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1 - 10 of 141 results for: COMM

COMM 1: Introduction to Communication

Our world is being transformed by media technologies that change how we interact with one another and perceived the world around us. These changes are all rooted in communication practices, and their consequences touch on almost all aspects of life. In COMM 1 we will examine the effects of media technologies on psychological life, on industry, and on communities local and global through theorizing and demonstrations and critiques of a wide range of communication products and services.
Terms: Aut | Units: 5 | UG Reqs: WAY-SI

COMM 1B: Media, Culture, and Society (AMSTUD 1B)

The institutions and practices of mass media, including television, film, radio, and digital media, and their role in shaping culture and social life. The media's shifting relationships to politics, commerce, and identity.
Terms: Win | Units: 5 | UG Reqs: GER:DB-SocSci, WAY-A-II, WAY-SI

COMM 18Q: Democracy & Data

This course explores the entanglement of democracy with data, from the history of the census and opinion polling, to three contemporary challenges associated with the rise of ¿big data¿: surveillance by corporations and states; algorithmic prediction and decision-making; and information disorder in the digital public sphere. Throughout, we will consider how big data and computational technologies might lead us to rethink central concepts in democratic theory, including consent and freedom; property and (self-)ownership; identity and difference; security, privacy, and the commons. Literature will be drawn from a range of disciplines, including science and technology studies, critical information and media studies, and the history of political thought.
Terms: Spr | Units: 3
Instructors: Neame, L. (PI)

COMM 51A: Race in Science (AFRICAAM 51A, CEE 151A, CSRE 51A, HUMBIO 71A, STS 51A)

What are the roles of race and racism in science, technology, and medicine? 3-course sequence; each quarter can be taken independently. Fall quarter focuses on science. What is the science of race and racism? How does race affect scientific work? Weekly guest speakers will address such issues as the psychology and anthropology of race and racism; how race, language, and culture affect education; race in environmental science and environmental justice; the science of reducing police violence; and the role of race in genomic research. Talks will take a variety of forms, from panel discussions to interviews and lectures. Weekly assignments: read a related article and participate in an online discussion.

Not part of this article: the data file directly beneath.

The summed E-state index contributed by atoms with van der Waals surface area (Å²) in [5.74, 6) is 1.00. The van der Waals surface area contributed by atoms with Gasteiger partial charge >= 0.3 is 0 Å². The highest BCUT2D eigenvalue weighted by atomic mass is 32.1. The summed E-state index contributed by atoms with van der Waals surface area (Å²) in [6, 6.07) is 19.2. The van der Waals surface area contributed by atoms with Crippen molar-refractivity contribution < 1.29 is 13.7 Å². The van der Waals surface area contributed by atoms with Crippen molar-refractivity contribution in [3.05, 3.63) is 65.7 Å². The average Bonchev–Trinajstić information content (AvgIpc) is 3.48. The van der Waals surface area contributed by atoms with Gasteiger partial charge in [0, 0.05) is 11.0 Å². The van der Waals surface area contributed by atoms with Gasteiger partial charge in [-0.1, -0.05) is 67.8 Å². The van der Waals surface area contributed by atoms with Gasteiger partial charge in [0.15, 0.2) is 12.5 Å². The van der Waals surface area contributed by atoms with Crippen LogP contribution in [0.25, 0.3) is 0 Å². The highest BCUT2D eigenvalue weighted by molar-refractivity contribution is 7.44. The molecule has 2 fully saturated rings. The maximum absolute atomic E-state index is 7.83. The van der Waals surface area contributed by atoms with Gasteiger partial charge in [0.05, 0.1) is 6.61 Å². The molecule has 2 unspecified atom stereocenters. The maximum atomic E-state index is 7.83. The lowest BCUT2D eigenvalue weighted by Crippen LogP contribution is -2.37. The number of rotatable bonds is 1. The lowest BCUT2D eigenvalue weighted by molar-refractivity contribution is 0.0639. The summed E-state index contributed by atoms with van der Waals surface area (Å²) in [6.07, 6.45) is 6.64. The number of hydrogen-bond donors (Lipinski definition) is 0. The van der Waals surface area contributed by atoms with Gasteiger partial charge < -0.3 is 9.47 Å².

Terms: Aut | Units: 1
Instructors: Edwards, P. (PI)

COMM 51B: Race in Technology (AFRICAAM 51B, BIOE 91B, CEE 151B, CSRE 51B, HUMBIO 71B, STS 51B)

What are the roles of race and racism in science, technology, and medicine? 3-course sequence; each quarter can be taken independently. Winter quarter focuses on technology. How do race and racism affect the design and social impact of technology, broadly defined? Can new or different technology help to reduce racial bias? Invited speakers will address the role of race in such issues as energy infrastructure, nuclear arms control, algorithmic accountability, machine learning, artificial intelligence, and synthetic biology. Talks will take a variety of forms, ranging from panel discussions to interviews and lectures. Weekly assignments: read a related article and participate in an online discussion.